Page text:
Service Project an Inspiration
in So Many Ways
Alex Griffith, the 2010 Eagle Service Project winner, set out to build a playground, but he ended up building bridges of friendship between Russia and America.
Russians often approached the Americans to thank them, sometimes with tears in their eyes.
Leftover money from Alex’s
project will help fund two additional
playgrounds in Russia, one at a tuberculosis hospital and one at a hospital for the mentally ill.
On the day of the grand opening, Christian Posko and Zach Kraft promised to return to Krasnoyarsk as adults to refurbish the children’s hospital. When they arrive, they may have Russian Scouts to help them.
A year ago, no one in Krasnoyarsk knew what Scouting was; now, everyone does. Khegay’s son, Max, even pledged to start a Cub Scout pack when his son gets old
enough in a few years.
And then there are the e-mails Alex has received from around the world. “I have received letters and e-mails from Scouts who now are planning bigger and more meaningful projects, and from adopted
kids who now want to go back and do something for their communities,”Alex said.
Perhaps the most touching message, however, had nothing to do with Scouting or playgrounds or adoption. It came from a father who had been struggling with his
son’s recent ADHD diagnosis.
“Reading that you also have ADHD
and what you were able to do made
something in me shift from despair to hope just now,” the man wrote. “Tears are running down my face as I write this; thank you for what you did. You not only helped those children, but gave me a glimmer of the possibilities of my son’s future. Thank you and God bless you.”
It’s safe to say that He already has.—Mark Ray, freelance writter
These days, many wonder if Scout camping and hiking has a place in today’s society. Others think youth sports is the answer, but me, I am still old-fashioned enough to believe that teaching youth to serve others builds character. The kind of character America still needs.
That was reaffirmed this week when ScoutingWire: Eagle Edition arrived in my in-box. I really was touched by the story of Blake Deaton, 2017 Eagle Project of the Year Winner, who knew he wanted his Eagle Scout service project to help his brother and other students with special needs.
He was featured at BSA’s Annual Meeting, then his story appeared in Bryan on Scouting in May, which I read with interest. However, it was the YouTube video attached to the story that got me going. Once clicked, the story’s of top Eagle Scout service projects from the last seven years were available.
I watched them all, but let me warn you, if you are boob like me, you better get some tissues before you watch these:
Blake Deaton, 2017 Eagle Project of the Year: he constructed and equipped two sensory educational rooms for autistic and special needs students. Blake raised all $30,000 for the project through social media and community outreach efforts. (to see his original application for the award click his video here).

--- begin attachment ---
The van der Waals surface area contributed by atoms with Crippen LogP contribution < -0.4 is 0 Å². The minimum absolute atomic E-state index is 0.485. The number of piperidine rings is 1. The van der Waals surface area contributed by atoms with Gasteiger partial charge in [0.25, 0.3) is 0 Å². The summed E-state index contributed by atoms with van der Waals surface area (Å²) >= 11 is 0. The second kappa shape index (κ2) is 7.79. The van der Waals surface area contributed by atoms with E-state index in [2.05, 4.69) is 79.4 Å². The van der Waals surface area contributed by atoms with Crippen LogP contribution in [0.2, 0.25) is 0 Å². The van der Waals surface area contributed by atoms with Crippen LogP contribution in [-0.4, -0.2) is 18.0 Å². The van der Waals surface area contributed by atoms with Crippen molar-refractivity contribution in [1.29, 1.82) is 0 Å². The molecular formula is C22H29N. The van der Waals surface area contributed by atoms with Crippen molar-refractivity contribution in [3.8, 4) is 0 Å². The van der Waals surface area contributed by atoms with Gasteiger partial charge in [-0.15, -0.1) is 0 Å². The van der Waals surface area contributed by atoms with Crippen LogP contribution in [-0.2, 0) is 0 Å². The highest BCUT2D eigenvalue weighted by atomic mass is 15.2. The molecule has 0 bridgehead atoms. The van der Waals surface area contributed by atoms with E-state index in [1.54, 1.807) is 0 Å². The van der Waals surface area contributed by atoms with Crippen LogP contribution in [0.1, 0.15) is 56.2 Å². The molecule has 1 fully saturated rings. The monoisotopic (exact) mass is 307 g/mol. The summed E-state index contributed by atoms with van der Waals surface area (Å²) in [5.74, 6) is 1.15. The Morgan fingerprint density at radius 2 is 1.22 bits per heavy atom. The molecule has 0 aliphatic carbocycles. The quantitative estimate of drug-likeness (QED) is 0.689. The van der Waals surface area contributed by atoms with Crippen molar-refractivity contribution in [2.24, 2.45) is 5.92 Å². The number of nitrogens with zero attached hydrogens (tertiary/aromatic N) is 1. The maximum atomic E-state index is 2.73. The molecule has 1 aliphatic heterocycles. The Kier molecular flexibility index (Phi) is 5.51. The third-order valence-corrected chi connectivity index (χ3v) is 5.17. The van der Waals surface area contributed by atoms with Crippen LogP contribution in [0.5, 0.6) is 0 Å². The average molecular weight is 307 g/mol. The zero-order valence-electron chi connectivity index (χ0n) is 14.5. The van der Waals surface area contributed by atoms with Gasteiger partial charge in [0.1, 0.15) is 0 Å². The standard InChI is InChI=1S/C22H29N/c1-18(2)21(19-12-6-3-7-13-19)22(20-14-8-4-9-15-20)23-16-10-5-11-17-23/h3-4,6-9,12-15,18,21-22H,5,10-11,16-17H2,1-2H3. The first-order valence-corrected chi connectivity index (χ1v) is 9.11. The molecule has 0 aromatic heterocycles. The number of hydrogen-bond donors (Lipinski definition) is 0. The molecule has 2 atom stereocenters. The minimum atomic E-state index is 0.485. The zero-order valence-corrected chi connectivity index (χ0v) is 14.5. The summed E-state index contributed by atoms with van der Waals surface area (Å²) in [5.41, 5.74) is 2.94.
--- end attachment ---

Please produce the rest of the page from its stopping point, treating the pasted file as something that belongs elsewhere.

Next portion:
Zachary Blohm, 2016 NESA Eagle Scout Project of the Year: he oversaw and participated in the construction of a community-built playground at the local elementary school.
Shane Uribe, 2015 NESA Eagle Scout Project of the Year : his projected gathered and packed duffel bags for foster kids, like him, with toys, personal blanket and flashlight.
Cody Eckels, 2014 Eagle Scout Project of the Year: expanded the veteran’s memorial in Soldiers Park, Tyrone, PA.
Elijah LeCroix, 2013 Eagle Scout Project of the Year: Designed and built a playground at the city park in Rogersville, Ala. even though his house burned down during the same time.
Elijia King, 2012 National Eagle Scout Project of the Year: When he volunteered at the Cincinnati VA Medical Center in the summer of 2010, the Milan, Indiana, Scout learned that the Veterans Administration helps put homeless veterans in apartments—but it can’t provide furniture, kitchen items, or anything else. For his Eagle project, Elijia furnished 10 such apartments. Along the way, he traveled 2,800 miles, raised $2,600, and logged more than 420 volunteer hours.
Jeff Cox, 2011, National Eagle Scout Service Project of the Year: he built a 9-11 Memorial in his home town (be sure to get all the way through the video for the measurements on this project).
Alex Griffith, 2010 National Eagle Scout Service Project: built a playground at the Russian hospital where he had been adopted. Consider these numbers: Alex’s volunteers—all 634 of them—came from 78 cities, 23 states, and five countries. They raised $62,856 and invested at least 1,867 hours into the project on top of the 838 hours Alex spent. Leftover money from Alex’s project helped fund two additional playgrounds in Russia, one at a tuberculosis hospital and one at a hospital for the mentally ill. (Read more about his project at http://www.nesa.org/eagletter/2010_spring.pdf)